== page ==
How Ente deletes data

May 19, 2024

In light of recent events, where Apple resurfaced photos that users had deleted1,2,3, we wanted to share how Ente ensures that deleted data is actually deleted.

Before we dive into the technical details, there are two angles from which we approach data deletion. The first is that of respecting your wish to not relive certain memories. The second is that of ensuring you have the freedom to delete bits of information you've given us.

So how do we do this reliably?

Data deletion

There are three ways to delete your data on Ente, each cascading over the other.

  1. Deleting a file
  2. Deleting an album
  3. Deleting your account

Deleting a file

When you delete a file, Ente's server immediately moves that file to your Trash.

You can recover your data from Trash for 30 days, post which, the files are queued for deletion.

There are two queues we maintain, to track

  1. Encrypted blobs that represent the actual files, and are stored in S3 compliant providers
  2. Encrypted metadata that help you (and only you) decrypt these blobs, and are stored in a Postgres database

The first queue pops items that were added over 45 days ago and deletes them from every bucket the data has been replicated to.

The second queue deletes any metadata related to these files from our databases.

All of our storage layers offer strong consistency guarantees. This means, once we request deletion, any subsequent requests to read the same data will fail. When these bytes are overwritten on their disks depends on their own implementation of garbage collection, but they are eventually overwritten to make space for new data.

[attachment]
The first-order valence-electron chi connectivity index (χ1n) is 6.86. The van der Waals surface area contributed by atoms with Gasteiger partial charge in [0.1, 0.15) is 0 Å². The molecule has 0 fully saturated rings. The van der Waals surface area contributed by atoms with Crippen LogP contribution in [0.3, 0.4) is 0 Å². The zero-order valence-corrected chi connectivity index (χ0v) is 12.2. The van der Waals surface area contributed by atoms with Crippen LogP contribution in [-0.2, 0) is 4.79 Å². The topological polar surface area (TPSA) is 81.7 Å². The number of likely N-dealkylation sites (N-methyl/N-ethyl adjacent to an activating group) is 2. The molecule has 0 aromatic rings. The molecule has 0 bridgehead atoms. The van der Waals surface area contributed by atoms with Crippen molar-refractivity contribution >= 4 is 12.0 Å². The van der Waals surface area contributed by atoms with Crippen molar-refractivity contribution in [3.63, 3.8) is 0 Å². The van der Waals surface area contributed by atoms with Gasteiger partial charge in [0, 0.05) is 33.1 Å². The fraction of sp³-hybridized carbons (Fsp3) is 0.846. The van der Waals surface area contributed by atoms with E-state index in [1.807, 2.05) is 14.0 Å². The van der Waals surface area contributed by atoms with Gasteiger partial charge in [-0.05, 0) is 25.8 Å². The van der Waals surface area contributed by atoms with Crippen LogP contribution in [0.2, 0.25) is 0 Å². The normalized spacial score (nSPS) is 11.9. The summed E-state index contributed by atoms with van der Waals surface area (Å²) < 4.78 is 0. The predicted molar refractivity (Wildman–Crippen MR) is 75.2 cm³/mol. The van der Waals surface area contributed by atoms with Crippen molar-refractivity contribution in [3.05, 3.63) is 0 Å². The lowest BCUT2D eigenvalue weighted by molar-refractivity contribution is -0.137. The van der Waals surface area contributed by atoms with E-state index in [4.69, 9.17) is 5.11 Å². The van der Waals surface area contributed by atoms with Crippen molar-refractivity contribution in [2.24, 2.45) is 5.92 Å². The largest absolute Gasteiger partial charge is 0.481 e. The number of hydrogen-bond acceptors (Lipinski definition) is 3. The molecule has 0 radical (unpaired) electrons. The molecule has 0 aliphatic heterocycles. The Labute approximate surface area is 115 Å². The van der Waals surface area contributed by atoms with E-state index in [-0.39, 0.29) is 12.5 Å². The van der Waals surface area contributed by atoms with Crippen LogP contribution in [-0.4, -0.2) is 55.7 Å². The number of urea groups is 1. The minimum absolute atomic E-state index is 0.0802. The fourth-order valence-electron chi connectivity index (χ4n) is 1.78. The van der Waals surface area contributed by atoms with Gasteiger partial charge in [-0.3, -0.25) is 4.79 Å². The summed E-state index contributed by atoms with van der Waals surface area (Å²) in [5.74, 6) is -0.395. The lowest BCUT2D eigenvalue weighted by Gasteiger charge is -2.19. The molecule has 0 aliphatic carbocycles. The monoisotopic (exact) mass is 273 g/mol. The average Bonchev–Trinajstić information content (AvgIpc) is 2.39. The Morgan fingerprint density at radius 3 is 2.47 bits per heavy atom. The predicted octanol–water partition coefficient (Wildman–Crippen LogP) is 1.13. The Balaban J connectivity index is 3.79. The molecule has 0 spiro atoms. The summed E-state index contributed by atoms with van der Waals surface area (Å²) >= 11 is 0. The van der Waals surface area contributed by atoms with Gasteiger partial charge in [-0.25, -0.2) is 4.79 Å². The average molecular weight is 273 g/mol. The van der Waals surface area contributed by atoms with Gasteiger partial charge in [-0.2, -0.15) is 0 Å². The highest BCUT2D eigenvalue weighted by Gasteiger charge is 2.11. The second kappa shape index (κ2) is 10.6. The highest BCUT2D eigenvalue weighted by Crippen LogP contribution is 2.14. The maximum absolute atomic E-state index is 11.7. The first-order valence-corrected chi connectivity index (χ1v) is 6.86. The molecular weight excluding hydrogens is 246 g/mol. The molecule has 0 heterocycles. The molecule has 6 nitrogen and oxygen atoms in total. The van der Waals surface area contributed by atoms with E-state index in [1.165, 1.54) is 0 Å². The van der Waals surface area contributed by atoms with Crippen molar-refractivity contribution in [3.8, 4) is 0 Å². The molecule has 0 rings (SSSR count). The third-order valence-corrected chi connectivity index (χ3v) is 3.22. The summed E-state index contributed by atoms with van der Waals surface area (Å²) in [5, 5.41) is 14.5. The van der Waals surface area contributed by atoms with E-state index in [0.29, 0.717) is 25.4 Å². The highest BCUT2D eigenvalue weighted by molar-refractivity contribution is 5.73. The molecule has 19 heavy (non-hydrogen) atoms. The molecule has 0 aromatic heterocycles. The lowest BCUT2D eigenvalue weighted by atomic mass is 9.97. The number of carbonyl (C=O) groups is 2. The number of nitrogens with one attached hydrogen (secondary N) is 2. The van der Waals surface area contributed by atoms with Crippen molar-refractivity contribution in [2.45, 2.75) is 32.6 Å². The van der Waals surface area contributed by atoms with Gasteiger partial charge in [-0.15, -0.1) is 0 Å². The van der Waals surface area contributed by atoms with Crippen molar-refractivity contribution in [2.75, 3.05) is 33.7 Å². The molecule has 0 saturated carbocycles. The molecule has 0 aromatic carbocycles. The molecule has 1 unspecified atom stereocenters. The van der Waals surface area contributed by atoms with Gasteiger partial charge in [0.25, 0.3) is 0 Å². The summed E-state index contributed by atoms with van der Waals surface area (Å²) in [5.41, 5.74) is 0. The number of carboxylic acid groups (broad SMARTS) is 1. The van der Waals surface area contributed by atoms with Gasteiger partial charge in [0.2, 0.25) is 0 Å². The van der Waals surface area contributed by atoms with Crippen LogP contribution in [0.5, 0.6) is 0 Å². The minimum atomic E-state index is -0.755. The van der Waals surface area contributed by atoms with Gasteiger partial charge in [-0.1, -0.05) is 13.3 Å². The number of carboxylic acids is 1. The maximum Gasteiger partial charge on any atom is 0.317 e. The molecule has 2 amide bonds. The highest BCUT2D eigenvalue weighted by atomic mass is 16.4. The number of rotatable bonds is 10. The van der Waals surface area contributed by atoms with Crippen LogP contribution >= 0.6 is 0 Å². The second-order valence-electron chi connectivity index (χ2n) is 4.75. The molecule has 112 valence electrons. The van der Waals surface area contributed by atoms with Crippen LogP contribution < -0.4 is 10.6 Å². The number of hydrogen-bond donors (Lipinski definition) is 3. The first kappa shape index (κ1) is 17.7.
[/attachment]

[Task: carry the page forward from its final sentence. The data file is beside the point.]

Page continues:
What is important to note here is, when we process a file for deletion, we also remove all metadata related to that file - including the object keys (path) to access its blobs and the necessary metadata to help our clients decrypt them. So once a deletion request is processed, the file will become inaccessible to Ente, and to you.

In short, the system is designed to make deleted data irrecoverable.

Deleting an album

When you delete an album, Ente's server will process that request and move all the files that are unique to that album into your Trash.

You can recover this data from your Trash within the next 30 days, post which, the exact same workflow for deleting files runs to purge each of these files from our systems.

Deleting your account

When you request to delete your account, Ente's server will process the request to

  1. Cancel and delete your subscription
  2. Revoke all your authentication tokens
  3. Unsubscribe you from our mailing lists
  4. Remove your email address from our database
  5. Queue your account's data for cleanup

The clean up is performed 7 days later, to make room for data recovery. After 7 days, your account's data will be processed for cleanup in multiple stages where Ente will

  1. Delete your albums
  2. Verify that data has been purged
  3. Complete the cleanup by removing every entry related to your account from our database

Data recovery

Say you deleted your account by accident, and need help recovering your deleted data, can we help?

Yes we can.

This is why there is a 7 day delay to process the cleanup. If you reach out to support within this duration, we will help you out.

That is all.

We've adopted an approach to data deletion that is rooted in simplicity, and it's this simplicity that makes it work. It is likely that deleted data resurfacing on Apple / Google is because of bugs introduced by complexity rather than malicious intent.

Also, thanks to Ente's server being open source, it is easy to share references to our codebase where our promises are being kept. If you find room for improvement in our implementation, please do let us know.

Because at the end of the day, our ability to forget is a feature, and not a bug. It makes us human, and at Ente we'd like to write software that makes us more human.